- Oreopholus ruficollis
Length 25–29 cm. (10-11½ in.)
Sexes alike. Adults are overall pale buff, with a warm tawny throat patch, gray breast and sides to the neck, a small black patch on the belly, and a narrow white or buff supercilium, black eyeline and grey crown. It is a fairly upright plover with long, slender bill; striking plumage, mainly rich buff with heavily striped back with dark streaks on pale yellow-buff background. Juvenile similar to adult but lacks tawny throat, black belly patch browner and much reduced, and upperparts faintly scalloped. Legs grayer, less pink.
American Golden-Plover lacks white wing-stripe, has grey (not white) underwings and lacks black belly patch.
- Coastal central Peru, along Chile to Tierra del Fuego; winters to southeastern Brazil.
- A vagrant to the Falkland Islands.
The sole living member of the genus Oreopholus. Some authorities include it along with the Eurasian Dotterel in the genus Eudromias. However the resemblance appears to be superficial and most authors now merge Eudromias with the typical plovers into Charadrius.
- O. r. pallidus: Smaller, paler overall with less grey.
- Coastal northern Peru (south to northern La Libertad).
- O. r. ruficollis: Larger and darker.
- Southern Peru (irregularly from Lima) south through western Bolivia, Chile and western and north-central Argentina to Tierra del Fuego; non-breeding east to eastern Argentina and southeast Brazil.
Dry shrubland, temperate grassland, high-altitude grassland, and pastureland.
They often camouflage themselves by standing upright, turning the striped back towards the observer.
Nests on sandy and nearly vegetation-free lomas zone near sea-level; also on top of clump of tussock grass sometimes surrounded by concentric pebbles. Clutch of four eggs.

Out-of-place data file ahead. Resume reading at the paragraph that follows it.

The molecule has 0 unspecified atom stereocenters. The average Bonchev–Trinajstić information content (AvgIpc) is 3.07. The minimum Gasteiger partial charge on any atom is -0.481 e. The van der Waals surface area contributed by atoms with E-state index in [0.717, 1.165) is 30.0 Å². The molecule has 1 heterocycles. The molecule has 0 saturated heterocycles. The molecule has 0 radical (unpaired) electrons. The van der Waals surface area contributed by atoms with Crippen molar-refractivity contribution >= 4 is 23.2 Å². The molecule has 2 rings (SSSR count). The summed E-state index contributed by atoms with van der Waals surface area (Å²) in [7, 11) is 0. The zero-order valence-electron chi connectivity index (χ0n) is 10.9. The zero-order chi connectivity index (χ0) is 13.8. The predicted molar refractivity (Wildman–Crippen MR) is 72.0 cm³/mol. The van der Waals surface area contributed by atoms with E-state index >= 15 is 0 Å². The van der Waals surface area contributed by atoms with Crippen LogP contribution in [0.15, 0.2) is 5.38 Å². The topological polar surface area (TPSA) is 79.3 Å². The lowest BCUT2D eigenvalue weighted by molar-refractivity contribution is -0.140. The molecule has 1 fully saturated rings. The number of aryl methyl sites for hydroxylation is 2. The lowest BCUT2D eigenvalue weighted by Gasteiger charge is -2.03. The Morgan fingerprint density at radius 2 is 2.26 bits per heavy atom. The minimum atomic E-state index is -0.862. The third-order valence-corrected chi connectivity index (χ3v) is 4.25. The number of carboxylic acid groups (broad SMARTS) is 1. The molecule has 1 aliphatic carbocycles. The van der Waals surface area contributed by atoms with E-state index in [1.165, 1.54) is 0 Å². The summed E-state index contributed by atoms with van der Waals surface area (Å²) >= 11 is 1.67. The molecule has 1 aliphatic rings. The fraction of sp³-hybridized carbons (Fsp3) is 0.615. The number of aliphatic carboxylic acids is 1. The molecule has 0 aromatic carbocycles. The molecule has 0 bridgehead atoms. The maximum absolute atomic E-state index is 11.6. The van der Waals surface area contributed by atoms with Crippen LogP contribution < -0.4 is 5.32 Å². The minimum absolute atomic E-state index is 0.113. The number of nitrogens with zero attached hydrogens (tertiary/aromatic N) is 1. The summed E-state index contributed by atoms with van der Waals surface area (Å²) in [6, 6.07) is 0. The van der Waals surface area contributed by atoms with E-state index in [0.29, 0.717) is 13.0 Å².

The main foods are beetles (adults and larvae), earthworms and vegetable remains.
Usually silent. When flushed or in flight gives a vibrating drawn-out whistle prrrrruu on same pitch.
Poorly known. Highland breeders move to lower elevations after breeding. Southernmost populations migrate north. Otherwise believed to be resident.
- Clements, J. F., T. S. Schulenberg, M. J. Iliff, D. Roberson, T. A. Fredericks, B. L. Sullivan, and C. L. Wood. 2018. The eBird/Clements checklist of birds of the world: v2018. Downloaded from http://www.birds.cornell.edu/clementschecklist/download/
- Jaramillo, A. 2003. Birds of Chile. Princeton & Oxford: Princeton Univ. Press. ISBN 978-0691117409
- Tawny-throated Dotterel (Oreopholus ruficollis), In Neotropical Birds Online (T. S. Schulenberg, Editor). Cornell Lab of Ornithology, Ithaca, NY, USA. retrieved from Neotropical Birds Online: https://neotropical.birds.cornell.edu/Species-Account/nb/species/tatdot1
- Wiersma, P., Kirwan, G.M. & Boesman, P. (2019). Tawny-throated Dotterel (Oreopholus ruficollis). In: del Hoyo, J., Elliott, A., Sargatal, J., Christie, D.A. & de Juana, E. (eds.). Handbook of the Birds of the World Alive. Lynx Edicions, Barcelona. (retrieved from https://www.hbw.com/node/53858 on 16 January 2019).
- BirdForum Opus contributors. (2021) Tawny-throated Dotterel. In: BirdForum, the forum for wild birds and birding. Retrieved 14 May 2021 from https://www.birdforum.net/wiki/Tawny-throated_Dotterel